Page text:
15 December 2011
Things that I didn’t expect:
Fewer people, bigger donations. I thought most donations would be small – a dollar or two – and projects would have hundreds of supporters. Instead, projects had tens of supporters contributing $10-20, and more, often much more. Consequently, my “I make my target if everyone chips in 50 cents” pitch to my several thousand followers on Twitter and Google Plus wasn’t effective.
Traditional media still rules. The break out success story was, without a doubt, Kristina Kilgrove’s Roman DNA project. There’s no doubt that it made it because it was on the CNN website.
Cool beats practical: Given how much talk there is on how people want to see “results” and “return on investment” in traditional funding, my one post where I described how my research might have a practical pay-off to aquaculture got the least hits of anything I did to promote my project over six weeks.
Weak relationship between video views and dollars. “Duck force” got more than ten times the views of my video, but it didn’t get ten times the donations.
Front end loaded: I expected most funds to come in at the very beginning and the very end. RocketHub confirmed that this is the normal pattern. But the “bump” in the last few days was much smaller than I expected. On my project, the amount of dollars raised and time elapsed were pretty tightly correlated.
So emotional: I touched on this before here. I got way more wrapped up in this tiny little fundraising effort than most other projects.
Not much variation. Most projects raised about the same amount, regardless of their targets. $1,000 or so seems to be the sweet spot for now.
I made the right call to keep my project target small. At one point, I almost raised it, and if I had, I don’t think I would have made it. Projects that want to raise ten grand are either going to have to be brilliant or wait for the crowdfunding of science to mature.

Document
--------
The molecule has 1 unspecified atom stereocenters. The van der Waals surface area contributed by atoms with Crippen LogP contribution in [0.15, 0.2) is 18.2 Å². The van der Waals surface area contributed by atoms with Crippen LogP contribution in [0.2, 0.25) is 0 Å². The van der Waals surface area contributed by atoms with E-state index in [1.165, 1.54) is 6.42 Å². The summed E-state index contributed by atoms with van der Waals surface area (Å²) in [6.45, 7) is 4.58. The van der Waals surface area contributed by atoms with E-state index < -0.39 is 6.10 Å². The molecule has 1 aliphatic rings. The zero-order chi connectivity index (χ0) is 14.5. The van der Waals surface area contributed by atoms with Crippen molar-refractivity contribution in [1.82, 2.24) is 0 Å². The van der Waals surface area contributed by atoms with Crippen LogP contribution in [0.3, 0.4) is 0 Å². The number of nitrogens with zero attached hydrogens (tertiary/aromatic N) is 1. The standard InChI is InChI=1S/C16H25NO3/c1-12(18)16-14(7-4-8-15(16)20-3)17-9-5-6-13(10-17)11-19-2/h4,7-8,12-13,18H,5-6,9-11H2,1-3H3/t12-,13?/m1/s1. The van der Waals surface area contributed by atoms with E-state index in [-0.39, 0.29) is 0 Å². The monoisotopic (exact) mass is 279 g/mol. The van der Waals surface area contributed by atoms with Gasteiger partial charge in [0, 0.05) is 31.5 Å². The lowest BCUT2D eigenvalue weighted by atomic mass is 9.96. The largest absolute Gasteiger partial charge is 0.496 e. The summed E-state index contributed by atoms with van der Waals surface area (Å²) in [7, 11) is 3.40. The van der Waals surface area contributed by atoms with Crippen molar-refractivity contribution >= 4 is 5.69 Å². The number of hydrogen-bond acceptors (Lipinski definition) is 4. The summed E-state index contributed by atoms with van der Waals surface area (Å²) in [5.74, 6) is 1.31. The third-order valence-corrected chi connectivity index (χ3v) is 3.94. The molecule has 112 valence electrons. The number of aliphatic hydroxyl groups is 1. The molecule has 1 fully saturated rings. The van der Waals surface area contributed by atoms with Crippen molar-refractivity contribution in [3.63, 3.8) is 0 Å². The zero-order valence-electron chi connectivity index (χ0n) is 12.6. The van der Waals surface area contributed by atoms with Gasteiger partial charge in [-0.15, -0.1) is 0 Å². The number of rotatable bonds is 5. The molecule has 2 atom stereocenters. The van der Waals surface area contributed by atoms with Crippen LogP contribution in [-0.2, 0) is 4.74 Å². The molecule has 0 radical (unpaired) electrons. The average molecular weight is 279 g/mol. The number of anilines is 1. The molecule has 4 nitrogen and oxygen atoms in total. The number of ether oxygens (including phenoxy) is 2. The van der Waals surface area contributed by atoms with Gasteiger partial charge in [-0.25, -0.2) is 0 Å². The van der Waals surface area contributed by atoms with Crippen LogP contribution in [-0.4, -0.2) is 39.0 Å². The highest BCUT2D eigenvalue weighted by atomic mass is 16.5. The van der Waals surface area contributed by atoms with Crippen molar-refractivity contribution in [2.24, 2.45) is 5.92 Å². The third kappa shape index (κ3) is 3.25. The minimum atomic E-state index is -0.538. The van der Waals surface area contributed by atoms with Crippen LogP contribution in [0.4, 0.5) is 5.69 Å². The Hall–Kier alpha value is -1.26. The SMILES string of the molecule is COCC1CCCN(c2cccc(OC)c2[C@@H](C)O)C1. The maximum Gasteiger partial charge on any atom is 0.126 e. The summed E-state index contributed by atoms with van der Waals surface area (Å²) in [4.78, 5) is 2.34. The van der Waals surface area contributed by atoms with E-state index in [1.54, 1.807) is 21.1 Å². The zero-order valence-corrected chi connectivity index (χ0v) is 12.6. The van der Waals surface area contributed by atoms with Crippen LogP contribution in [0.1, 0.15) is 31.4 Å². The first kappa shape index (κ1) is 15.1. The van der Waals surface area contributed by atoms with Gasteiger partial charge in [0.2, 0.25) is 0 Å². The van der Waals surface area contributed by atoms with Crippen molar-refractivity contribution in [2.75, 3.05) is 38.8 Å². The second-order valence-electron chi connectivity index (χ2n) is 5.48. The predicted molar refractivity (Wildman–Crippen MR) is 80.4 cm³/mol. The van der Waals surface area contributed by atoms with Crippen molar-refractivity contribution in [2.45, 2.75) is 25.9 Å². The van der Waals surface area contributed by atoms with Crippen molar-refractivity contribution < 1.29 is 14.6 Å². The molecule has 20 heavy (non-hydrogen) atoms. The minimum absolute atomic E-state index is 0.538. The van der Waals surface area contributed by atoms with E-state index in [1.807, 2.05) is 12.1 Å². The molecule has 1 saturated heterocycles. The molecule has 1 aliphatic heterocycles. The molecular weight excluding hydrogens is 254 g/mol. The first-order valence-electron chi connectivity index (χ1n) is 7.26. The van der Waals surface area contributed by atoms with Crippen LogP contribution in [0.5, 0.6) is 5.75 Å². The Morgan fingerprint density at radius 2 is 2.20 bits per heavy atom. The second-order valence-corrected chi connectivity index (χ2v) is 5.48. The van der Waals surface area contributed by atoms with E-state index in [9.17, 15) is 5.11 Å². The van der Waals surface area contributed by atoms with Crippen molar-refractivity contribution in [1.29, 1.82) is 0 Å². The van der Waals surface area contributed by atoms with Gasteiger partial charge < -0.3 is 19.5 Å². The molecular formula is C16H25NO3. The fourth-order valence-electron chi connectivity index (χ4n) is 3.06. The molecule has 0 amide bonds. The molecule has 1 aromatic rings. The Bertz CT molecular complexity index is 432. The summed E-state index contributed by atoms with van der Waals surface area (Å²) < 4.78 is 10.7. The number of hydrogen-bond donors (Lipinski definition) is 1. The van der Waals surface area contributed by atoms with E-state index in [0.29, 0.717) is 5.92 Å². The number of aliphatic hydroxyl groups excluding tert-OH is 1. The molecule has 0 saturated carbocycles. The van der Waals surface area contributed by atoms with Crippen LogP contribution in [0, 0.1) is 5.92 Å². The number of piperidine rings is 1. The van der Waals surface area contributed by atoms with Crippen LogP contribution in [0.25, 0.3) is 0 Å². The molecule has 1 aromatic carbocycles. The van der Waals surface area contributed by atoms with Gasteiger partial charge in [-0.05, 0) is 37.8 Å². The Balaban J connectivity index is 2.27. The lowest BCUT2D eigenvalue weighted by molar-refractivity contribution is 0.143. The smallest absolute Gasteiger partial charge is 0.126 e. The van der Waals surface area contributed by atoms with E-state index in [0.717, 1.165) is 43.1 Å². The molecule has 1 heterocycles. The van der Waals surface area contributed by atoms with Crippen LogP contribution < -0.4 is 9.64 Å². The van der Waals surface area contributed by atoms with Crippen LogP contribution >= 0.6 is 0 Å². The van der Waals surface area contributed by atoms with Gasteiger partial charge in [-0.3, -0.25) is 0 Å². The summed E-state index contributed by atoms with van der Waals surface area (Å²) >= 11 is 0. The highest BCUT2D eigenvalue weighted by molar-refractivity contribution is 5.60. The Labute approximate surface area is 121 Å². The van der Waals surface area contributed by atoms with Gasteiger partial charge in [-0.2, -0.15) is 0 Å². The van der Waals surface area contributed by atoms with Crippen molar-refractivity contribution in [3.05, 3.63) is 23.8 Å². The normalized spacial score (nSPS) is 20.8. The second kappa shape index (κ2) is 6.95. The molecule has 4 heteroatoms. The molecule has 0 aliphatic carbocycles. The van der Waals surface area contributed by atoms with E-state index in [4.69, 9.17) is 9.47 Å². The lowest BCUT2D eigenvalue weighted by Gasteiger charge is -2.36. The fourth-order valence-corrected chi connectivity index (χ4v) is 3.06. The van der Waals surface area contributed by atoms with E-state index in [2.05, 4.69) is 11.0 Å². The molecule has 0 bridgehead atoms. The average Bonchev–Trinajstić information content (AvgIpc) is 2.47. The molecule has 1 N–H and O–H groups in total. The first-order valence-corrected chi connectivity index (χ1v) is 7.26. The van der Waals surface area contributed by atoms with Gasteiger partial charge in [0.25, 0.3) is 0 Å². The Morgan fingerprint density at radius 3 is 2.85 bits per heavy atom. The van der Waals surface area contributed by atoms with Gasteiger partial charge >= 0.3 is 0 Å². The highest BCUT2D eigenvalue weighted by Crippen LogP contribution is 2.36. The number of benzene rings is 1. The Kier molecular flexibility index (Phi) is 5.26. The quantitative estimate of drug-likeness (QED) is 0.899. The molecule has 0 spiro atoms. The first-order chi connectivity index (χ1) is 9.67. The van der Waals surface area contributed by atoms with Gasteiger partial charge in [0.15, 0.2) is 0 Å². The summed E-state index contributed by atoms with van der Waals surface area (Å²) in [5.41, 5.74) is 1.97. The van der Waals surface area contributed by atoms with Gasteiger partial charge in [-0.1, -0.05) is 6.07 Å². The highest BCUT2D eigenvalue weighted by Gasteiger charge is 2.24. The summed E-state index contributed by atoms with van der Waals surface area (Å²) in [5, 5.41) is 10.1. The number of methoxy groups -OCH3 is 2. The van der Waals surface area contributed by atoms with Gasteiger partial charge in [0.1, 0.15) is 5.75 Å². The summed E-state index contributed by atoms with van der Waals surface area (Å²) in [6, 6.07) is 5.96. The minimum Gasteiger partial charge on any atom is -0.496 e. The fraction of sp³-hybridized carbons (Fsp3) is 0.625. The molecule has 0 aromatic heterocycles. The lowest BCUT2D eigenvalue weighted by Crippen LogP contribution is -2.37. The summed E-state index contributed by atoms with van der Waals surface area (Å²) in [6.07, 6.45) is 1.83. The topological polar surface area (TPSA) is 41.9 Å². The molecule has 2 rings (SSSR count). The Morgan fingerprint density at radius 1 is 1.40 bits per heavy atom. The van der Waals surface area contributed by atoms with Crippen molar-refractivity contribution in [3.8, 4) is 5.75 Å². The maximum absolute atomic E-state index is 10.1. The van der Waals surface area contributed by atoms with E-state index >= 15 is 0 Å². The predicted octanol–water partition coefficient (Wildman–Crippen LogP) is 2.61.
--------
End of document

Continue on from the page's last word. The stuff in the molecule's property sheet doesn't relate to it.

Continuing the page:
Things that disappointed me:
Notice us! We didn’t get as much attention from science media as I expected. No coverage in the Science, Nature, The Guardian, The New York Times, Quirks and Quarks, and so on.
Whiff: Thirty-nine projects didn’t meet their targets.
Low gear: I was hoping to be one of the first projects to get past the post. I though that I would have a good shot at it, based on responses of people to whom I showed my video, and that I had one of the lowest targets.
Left undone: I had ideas for three more videos that I didn’t get to make.
Things that made me happy:
Mad skills: I learned a lot about how to make short videos. I may be doing more.
Total: Over $75,000 for science!
Hits! Ten projects met their targets.
This time, it’s personal: And one of them was mine.
If #SciFund were to go again:
I would say: Yes. Even though it’s inefficient, it’s fun. And as I noted, I’m unlikely to walk away completely empty-handed, which is usually what I get for writing big grant applications.
Stay home: I would try not to go to the biggest scientific meeting in the world for a week. I felt I lost quite a bit of momentum because of that.
More focus: Not my call, but at first we had over 200 people express interest in doing this. We ended up with 49 live projects. I wonder if even that was spreading attention too thin.
There will be much more analysis of the #SciFund challenge in the days and months to come. It was a social experiment, and we are all scientists, after all. But for now, this is...
Photo by viking_79 on Flickr; used under a Creative Commons license.